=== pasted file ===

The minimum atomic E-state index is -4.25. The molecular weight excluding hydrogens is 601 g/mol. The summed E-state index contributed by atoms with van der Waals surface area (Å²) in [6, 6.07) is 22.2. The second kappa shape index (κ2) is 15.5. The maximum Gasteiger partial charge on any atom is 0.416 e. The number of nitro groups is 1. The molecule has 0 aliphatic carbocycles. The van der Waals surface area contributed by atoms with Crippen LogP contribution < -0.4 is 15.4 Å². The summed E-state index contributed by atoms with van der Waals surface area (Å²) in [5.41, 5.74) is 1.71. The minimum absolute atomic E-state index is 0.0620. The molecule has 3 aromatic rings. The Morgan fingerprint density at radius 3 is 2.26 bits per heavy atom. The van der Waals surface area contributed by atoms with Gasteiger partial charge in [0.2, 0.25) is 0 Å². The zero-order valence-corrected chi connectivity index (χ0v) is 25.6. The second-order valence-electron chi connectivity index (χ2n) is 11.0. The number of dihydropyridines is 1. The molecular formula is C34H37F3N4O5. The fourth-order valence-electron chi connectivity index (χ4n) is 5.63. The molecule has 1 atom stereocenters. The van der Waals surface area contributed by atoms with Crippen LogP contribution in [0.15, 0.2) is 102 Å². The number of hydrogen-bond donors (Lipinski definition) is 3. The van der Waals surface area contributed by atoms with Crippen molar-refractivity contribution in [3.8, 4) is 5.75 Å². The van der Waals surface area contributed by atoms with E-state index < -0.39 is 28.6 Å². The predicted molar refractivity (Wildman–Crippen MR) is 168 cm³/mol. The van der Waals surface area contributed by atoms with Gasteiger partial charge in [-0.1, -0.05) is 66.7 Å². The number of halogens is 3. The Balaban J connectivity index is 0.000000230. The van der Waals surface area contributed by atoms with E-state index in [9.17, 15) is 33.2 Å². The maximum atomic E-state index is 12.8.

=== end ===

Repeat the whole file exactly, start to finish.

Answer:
The minimum atomic E-state index is -4.25. The molecular weight excluding hydrogens is 601 g/mol. The summed E-state index contributed by atoms with van der Waals surface area (Å²) in [6, 6.07) is 22.2. The second kappa shape index (κ2) is 15.5. The maximum Gasteiger partial charge on any atom is 0.416 e. The number of nitro groups is 1. The molecule has 0 aliphatic carbocycles. The van der Waals surface area contributed by atoms with Crippen LogP contribution < -0.4 is 15.4 Å². The summed E-state index contributed by atoms with van der Waals surface area (Å²) in [5.41, 5.74) is 1.71. The minimum absolute atomic E-state index is 0.0620. The molecule has 3 aromatic rings. The Morgan fingerprint density at radius 3 is 2.26 bits per heavy atom. The van der Waals surface area contributed by atoms with Gasteiger partial charge in [0.2, 0.25) is 0 Å². The zero-order valence-corrected chi connectivity index (χ0v) is 25.6. The second-order valence-electron chi connectivity index (χ2n) is 11.0. The number of dihydropyridines is 1. The molecular formula is C34H37F3N4O5. The fourth-order valence-electron chi connectivity index (χ4n) is 5.63. The molecule has 1 atom stereocenters. The van der Waals surface area contributed by atoms with Crippen LogP contribution in [0.15, 0.2) is 102 Å². The number of hydrogen-bond donors (Lipinski definition) is 3. The van der Waals surface area contributed by atoms with Crippen molar-refractivity contribution in [3.8, 4) is 5.75 Å². The van der Waals surface area contributed by atoms with E-state index < -0.39 is 28.6 Å². The predicted molar refractivity (Wildman–Crippen MR) is 168 cm³/mol. The van der Waals surface area contributed by atoms with Gasteiger partial charge in [-0.1, -0.05) is 66.7 Å². The number of halogens is 3. The Balaban J connectivity index is 0.000000230. The van der Waals surface area contributed by atoms with E-state index in [9.17, 15) is 33.2 Å². The maximum atomic E-state index is 12.8.